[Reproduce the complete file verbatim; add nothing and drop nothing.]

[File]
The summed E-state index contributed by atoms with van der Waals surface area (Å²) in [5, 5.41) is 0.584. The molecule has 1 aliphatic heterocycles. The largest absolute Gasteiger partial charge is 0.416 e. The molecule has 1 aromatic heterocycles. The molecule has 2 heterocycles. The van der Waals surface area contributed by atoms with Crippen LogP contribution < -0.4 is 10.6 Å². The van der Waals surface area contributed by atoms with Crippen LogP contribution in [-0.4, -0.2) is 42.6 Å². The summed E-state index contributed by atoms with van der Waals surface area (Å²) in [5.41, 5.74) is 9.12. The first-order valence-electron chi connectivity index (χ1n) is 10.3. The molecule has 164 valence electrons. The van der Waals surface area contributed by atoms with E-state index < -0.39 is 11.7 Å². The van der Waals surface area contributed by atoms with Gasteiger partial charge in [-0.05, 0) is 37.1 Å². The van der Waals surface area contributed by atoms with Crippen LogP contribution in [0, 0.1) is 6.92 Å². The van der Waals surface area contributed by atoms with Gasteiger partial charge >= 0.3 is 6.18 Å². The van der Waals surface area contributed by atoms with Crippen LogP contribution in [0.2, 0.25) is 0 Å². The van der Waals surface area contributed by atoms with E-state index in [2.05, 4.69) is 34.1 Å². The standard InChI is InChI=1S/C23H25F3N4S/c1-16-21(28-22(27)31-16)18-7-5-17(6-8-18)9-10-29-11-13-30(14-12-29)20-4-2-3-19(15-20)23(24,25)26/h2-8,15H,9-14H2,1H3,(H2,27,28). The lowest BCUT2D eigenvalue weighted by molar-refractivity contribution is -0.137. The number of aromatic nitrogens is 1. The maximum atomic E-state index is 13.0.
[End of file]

The summed E-state index contributed by atoms with van der Waals surface area (Å²) in [5, 5.41) is 0.584. The molecule has 1 aliphatic heterocycles. The largest absolute Gasteiger partial charge is 0.416 e. The molecule has 1 aromatic heterocycles. The molecule has 2 heterocycles. The van der Waals surface area contributed by atoms with Crippen LogP contribution < -0.4 is 10.6 Å². The van der Waals surface area contributed by atoms with Crippen LogP contribution in [-0.4, -0.2) is 42.6 Å². The summed E-state index contributed by atoms with van der Waals surface area (Å²) in [5.41, 5.74) is 9.12. The first-order valence-electron chi connectivity index (χ1n) is 10.3. The molecule has 164 valence electrons. The van der Waals surface area contributed by atoms with E-state index < -0.39 is 11.7 Å². The van der Waals surface area contributed by atoms with Gasteiger partial charge in [-0.05, 0) is 37.1 Å². The van der Waals surface area contributed by atoms with Crippen LogP contribution in [0, 0.1) is 6.92 Å². The van der Waals surface area contributed by atoms with Gasteiger partial charge >= 0.3 is 6.18 Å². The van der Waals surface area contributed by atoms with Crippen LogP contribution in [0.2, 0.25) is 0 Å². The van der Waals surface area contributed by atoms with E-state index in [2.05, 4.69) is 34.1 Å². The standard InChI is InChI=1S/C23H25F3N4S/c1-16-21(28-22(27)31-16)18-7-5-17(6-8-18)9-10-29-11-13-30(14-12-29)20-4-2-3-19(15-20)23(24,25)26/h2-8,15H,9-14H2,1H3,(H2,27,28). The lowest BCUT2D eigenvalue weighted by molar-refractivity contribution is -0.137. The number of aromatic nitrogens is 1. The maximum atomic E-state index is 13.0.